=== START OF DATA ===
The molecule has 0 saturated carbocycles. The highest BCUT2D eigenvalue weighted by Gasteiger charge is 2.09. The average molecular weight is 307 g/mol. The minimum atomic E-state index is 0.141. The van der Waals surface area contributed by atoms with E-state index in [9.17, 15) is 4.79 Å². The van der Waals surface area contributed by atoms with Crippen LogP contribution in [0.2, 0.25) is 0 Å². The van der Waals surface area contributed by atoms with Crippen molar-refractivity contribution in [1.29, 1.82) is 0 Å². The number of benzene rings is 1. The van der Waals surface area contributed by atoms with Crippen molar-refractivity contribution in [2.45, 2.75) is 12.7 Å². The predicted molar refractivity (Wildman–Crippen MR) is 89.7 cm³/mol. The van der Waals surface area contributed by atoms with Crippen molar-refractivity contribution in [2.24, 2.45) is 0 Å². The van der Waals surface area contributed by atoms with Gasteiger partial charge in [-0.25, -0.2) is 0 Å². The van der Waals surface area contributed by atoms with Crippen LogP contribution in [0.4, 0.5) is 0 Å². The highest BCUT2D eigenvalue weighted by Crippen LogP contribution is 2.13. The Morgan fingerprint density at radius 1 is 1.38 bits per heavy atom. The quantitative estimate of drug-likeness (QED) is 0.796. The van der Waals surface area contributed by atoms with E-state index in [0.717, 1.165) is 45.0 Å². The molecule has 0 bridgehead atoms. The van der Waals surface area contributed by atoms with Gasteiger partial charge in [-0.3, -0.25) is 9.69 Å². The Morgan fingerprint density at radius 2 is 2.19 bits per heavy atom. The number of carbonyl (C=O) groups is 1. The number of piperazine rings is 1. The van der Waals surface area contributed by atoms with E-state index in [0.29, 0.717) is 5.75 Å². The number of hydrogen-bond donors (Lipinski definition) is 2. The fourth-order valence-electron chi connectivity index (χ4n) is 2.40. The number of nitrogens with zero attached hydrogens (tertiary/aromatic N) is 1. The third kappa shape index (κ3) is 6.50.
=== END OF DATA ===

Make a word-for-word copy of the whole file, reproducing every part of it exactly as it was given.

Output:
The molecule has 0 saturated carbocycles. The highest BCUT2D eigenvalue weighted by Gasteiger charge is 2.09. The average molecular weight is 307 g/mol. The minimum atomic E-state index is 0.141. The van der Waals surface area contributed by atoms with E-state index in [9.17, 15) is 4.79 Å². The van der Waals surface area contributed by atoms with Crippen LogP contribution in [0.2, 0.25) is 0 Å². The van der Waals surface area contributed by atoms with Crippen molar-refractivity contribution in [1.29, 1.82) is 0 Å². The number of benzene rings is 1. The van der Waals surface area contributed by atoms with Crippen molar-refractivity contribution in [2.45, 2.75) is 12.7 Å². The predicted molar refractivity (Wildman–Crippen MR) is 89.7 cm³/mol. The van der Waals surface area contributed by atoms with Crippen molar-refractivity contribution in [2.24, 2.45) is 0 Å². The van der Waals surface area contributed by atoms with Gasteiger partial charge in [-0.25, -0.2) is 0 Å². The van der Waals surface area contributed by atoms with Crippen LogP contribution in [0.4, 0.5) is 0 Å². The highest BCUT2D eigenvalue weighted by Crippen LogP contribution is 2.13. The Morgan fingerprint density at radius 1 is 1.38 bits per heavy atom. The quantitative estimate of drug-likeness (QED) is 0.796. The van der Waals surface area contributed by atoms with E-state index in [0.717, 1.165) is 45.0 Å². The molecule has 0 bridgehead atoms. The van der Waals surface area contributed by atoms with Gasteiger partial charge in [-0.3, -0.25) is 9.69 Å². The Morgan fingerprint density at radius 2 is 2.19 bits per heavy atom. The number of carbonyl (C=O) groups is 1. The number of piperazine rings is 1. The van der Waals surface area contributed by atoms with E-state index in [0.29, 0.717) is 5.75 Å². The number of hydrogen-bond donors (Lipinski definition) is 2. The fourth-order valence-electron chi connectivity index (χ4n) is 2.40. The number of nitrogens with zero attached hydrogens (tertiary/aromatic N) is 1. The third kappa shape index (κ3) is 6.50.